As an investor, you have to decide whether to invest on your own (often referred to as a DIY investor) or with help from a financial advisor. Whichever option you select, you’ll also need to decide whether your investment philosophy will be “active” or “passive.”
If you work with a financial advisor, you’ll want to be sure that the approach to investing followed by your advisor aligns with your decision on the active vs. passive investing issue.
Here is information to help you make that critical decision.
What is active investment management?
Active management is an investing style where the investor (or portfolio manager of an actively managed mutual fund) selects investments with the goal of generating returns superior to a benchmark (like the S&P 500 index).
A fundamental belief of active management is that there are market inefficiencies that can be exploited to find undervalued or overvalued stocks. Active investment managers also often believe they can achieve higher returns with less volatility than the benchmark index.
What is passive investment management?
Investors who pursue passive management don’t make changes based on capital market expectations. If a “passive” portfolio manager is responsible for an S&P 500 index fund, the goal will be to replicate the returns of that index.
While the manager will sell stocks when they are no longer part of the index, the perceived value of the securities in the index will not be considered.
Pros of active investment management
The primary goal of active management is the potential for higher returns than the benchmark index. For example, if the benchmark index is the S&P/S ratio 500 index, the goal of an active fund using that index as a benchmark would be to generate higher returns, net of fees, than an index fund that is tracking that index.
Another possible benefit is flexibility. Theoretically, an active investment manager can respond to events likely to impact the market by reducing or increasing risk. A passive investment manager must track the benchmark index and ignore other factors.
Cons of active investment management
The management fees of active managers are generally higher than those charged by index and exchange-traded funds. Investors are paying for increased costs associated with selecting outperforming stocks or trying to predict when to reduce or increase risk in their portfolios.
S&P Dow Jones indices’ reports consistently demonstrate underperformance by actively managed funds compared to passively managed ones, especially over the long term and after accounting for fees and taxes.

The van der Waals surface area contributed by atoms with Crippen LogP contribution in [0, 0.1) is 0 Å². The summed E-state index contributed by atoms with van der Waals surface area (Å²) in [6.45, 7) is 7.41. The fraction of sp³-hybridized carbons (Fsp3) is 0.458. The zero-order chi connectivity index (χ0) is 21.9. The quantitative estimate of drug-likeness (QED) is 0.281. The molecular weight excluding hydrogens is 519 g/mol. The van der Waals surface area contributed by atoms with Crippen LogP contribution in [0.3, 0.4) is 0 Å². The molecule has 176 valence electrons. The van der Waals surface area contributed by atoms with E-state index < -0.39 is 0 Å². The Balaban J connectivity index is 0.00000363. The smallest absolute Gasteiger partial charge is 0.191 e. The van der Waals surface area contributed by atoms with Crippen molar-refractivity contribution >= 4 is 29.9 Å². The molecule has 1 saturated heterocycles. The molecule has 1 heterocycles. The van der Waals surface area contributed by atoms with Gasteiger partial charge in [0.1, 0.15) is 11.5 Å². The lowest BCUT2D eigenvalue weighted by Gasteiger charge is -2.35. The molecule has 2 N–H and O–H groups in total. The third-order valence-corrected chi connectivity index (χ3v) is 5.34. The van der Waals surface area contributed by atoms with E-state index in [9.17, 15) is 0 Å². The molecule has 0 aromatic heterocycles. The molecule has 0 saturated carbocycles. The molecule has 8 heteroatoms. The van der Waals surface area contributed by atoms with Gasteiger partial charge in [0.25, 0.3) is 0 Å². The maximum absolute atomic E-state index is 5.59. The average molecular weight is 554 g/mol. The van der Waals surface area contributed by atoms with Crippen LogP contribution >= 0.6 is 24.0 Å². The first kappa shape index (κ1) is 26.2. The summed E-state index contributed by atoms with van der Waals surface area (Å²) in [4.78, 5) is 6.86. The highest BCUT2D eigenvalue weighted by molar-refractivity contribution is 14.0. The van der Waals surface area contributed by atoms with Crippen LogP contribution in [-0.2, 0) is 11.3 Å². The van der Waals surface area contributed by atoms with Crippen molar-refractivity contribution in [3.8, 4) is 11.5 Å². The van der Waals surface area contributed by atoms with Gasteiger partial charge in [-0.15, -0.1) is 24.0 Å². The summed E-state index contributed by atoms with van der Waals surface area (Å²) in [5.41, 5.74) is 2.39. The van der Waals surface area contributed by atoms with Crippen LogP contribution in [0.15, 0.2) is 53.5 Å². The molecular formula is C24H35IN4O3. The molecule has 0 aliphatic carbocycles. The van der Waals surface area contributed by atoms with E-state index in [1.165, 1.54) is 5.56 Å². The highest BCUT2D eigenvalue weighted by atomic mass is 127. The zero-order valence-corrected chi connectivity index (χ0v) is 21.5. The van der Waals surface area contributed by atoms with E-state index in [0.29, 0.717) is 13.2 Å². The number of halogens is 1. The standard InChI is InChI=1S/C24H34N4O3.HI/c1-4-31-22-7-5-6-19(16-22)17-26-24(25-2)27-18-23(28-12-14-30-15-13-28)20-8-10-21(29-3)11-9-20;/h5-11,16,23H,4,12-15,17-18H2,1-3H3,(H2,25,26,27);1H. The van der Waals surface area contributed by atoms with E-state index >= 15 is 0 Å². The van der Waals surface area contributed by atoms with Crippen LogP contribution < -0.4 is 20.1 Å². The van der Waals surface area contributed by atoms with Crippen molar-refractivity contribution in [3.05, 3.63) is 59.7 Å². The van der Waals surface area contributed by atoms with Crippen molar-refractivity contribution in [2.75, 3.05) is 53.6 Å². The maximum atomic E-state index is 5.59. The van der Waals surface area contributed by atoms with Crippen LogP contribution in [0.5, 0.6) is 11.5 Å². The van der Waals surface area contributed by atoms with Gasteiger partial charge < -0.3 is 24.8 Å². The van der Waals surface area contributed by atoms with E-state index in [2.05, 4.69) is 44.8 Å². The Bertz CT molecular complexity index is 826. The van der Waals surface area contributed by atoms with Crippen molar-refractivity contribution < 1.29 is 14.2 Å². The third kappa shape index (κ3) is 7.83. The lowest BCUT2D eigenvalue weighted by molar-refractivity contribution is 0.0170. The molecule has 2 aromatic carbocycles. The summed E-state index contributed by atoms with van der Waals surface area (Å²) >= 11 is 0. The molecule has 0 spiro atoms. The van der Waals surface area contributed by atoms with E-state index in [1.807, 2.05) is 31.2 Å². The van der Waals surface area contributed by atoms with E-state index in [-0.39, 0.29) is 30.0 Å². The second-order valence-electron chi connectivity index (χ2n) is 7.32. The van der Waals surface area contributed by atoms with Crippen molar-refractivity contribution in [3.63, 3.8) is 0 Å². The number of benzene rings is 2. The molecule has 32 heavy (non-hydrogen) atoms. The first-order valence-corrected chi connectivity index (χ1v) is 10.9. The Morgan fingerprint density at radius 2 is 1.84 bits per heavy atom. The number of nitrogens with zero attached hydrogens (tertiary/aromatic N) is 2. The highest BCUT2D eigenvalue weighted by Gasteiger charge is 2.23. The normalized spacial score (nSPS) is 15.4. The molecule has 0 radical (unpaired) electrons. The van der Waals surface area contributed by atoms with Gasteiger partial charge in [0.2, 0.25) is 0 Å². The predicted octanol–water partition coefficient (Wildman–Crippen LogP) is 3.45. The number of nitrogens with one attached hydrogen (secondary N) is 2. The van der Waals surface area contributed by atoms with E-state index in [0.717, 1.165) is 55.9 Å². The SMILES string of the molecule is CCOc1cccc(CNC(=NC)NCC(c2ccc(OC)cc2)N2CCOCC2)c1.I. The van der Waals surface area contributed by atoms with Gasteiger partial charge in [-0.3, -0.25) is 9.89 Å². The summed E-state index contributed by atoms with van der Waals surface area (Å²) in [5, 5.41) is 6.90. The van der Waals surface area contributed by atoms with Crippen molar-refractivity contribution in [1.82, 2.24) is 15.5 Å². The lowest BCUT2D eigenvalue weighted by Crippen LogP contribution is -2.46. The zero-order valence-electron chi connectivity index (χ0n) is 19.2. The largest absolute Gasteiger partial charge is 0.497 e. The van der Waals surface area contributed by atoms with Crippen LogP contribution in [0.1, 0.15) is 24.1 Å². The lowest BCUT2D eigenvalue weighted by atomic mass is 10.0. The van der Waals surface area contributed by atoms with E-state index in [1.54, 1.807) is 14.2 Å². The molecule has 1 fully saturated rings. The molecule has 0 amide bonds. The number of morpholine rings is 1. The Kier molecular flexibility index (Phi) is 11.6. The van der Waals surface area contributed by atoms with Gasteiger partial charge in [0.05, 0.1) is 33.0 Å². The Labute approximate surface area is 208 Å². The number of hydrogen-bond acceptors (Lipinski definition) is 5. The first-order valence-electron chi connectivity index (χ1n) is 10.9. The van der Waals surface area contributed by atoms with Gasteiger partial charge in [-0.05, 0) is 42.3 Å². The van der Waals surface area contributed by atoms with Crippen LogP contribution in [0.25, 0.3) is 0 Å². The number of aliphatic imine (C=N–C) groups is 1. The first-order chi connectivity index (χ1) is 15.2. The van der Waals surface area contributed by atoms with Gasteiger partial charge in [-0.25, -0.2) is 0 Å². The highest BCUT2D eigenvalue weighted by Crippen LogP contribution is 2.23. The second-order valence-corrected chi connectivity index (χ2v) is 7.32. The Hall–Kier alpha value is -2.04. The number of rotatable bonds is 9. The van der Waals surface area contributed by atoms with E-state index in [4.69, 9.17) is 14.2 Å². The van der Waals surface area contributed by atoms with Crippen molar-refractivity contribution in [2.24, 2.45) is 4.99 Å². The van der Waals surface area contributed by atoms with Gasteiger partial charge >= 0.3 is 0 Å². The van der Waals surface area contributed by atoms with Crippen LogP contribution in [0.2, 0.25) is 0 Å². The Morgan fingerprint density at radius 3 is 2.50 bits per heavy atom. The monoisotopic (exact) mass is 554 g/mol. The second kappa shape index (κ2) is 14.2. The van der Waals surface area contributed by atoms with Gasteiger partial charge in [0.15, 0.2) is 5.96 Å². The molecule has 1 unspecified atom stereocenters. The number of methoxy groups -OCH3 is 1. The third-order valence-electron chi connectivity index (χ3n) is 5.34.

Over a 15-year horizon (as of June 30, 2022), more than 70% of actively managed funds failed to outperform their comparison index in 38 out of 39 categories.
Poor performance in bear markets
Given the flexibility of active fund managers to react to changing market conditions, it seems logical to assume they would outperform their passive counterparts in bear markets. This assumption has been described as a “durable myth.”
According to one analysis, most active managers do not consistently outperform in bear markets. In some bear markets, more than 50% of active managers outperformed, but in others, they didn’t.
Only 25% of active managers who outperformed in one bear market were able to replicate their outperformance in the next one.
Lack of persistence
The data does not support choosing actively managed funds based on a history of outperformance.
Active management outperformance typically lasts for only a short period. There’s no reliable way to determine which actively managed fund will outperform prospectively.
One study found that “over a five-year horizon, it was statistically near impossible to find consistent outperformance.”
Pros of passive investment management
The management fees of passive funds are typically lower than actively managed funds. Lower fees mean you keep more of your returns.
Because passive funds typically track broad indexes, your holdings should be well-diversified.
Passive funds usually have lower turnover than actively managed funds, which could reduce trading costs and tax liability.
Cons of passive investment management
Passive fund managers hold stocks in the index in good and bad markets. They don’t have the flexibility to react to events that impact the market.
The trend toward passive investing
In recent years, investors have clearly preferred passive over actively managed funds.
According to the Investment Company Institute, the total net assets invested in mutual funds was $9.9 trillion in 2011. Of that amount, only 20% was invested in index and exchange-traded funds. In 2021, total net assets increased to $29.3 trillion, while the share of index and exchange-traded funds grew to 43%.
Active vs. Passive Investment Management: Which one is for you?
Investors should carefully consider the pros and cons of passive and active investing. You can combine index and actively managed funds in your portfolio if you believe that’s the best option.
Seeking the assistance of a credible fiduciary advisor and wealth manager is also a way to ensure you’re on the right track to growing your assets accordingly. Check out Allied Integrated Wealth and schedule an online consultation today to get started!